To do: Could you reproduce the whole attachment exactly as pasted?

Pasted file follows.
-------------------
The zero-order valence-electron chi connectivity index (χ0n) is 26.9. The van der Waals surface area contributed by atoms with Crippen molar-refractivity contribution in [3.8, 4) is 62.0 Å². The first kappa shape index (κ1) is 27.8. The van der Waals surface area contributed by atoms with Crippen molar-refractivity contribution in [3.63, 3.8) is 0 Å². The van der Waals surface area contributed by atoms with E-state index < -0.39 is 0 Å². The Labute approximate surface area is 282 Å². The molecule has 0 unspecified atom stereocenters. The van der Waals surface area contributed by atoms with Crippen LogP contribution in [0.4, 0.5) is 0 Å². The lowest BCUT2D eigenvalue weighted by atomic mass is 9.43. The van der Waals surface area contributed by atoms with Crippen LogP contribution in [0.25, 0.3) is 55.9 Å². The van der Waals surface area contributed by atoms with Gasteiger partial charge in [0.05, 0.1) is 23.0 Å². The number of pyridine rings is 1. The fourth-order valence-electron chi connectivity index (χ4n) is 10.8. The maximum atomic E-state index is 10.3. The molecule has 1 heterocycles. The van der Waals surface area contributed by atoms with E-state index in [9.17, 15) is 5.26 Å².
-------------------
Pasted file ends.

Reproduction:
The zero-order valence-electron chi connectivity index (χ0n) is 26.9. The van der Waals surface area contributed by atoms with Crippen molar-refractivity contribution in [3.8, 4) is 62.0 Å². The first kappa shape index (κ1) is 27.8. The van der Waals surface area contributed by atoms with Crippen molar-refractivity contribution in [3.63, 3.8) is 0 Å². The van der Waals surface area contributed by atoms with E-state index < -0.39 is 0 Å². The Labute approximate surface area is 282 Å². The molecule has 0 unspecified atom stereocenters. The van der Waals surface area contributed by atoms with Crippen LogP contribution in [0.4, 0.5) is 0 Å². The lowest BCUT2D eigenvalue weighted by atomic mass is 9.43. The van der Waals surface area contributed by atoms with Crippen LogP contribution in [0.25, 0.3) is 55.9 Å². The van der Waals surface area contributed by atoms with Gasteiger partial charge in [0.05, 0.1) is 23.0 Å². The number of pyridine rings is 1. The fourth-order valence-electron chi connectivity index (χ4n) is 10.8. The maximum atomic E-state index is 10.3. The molecule has 1 heterocycles. The van der Waals surface area contributed by atoms with E-state index in [9.17, 15) is 5.26 Å².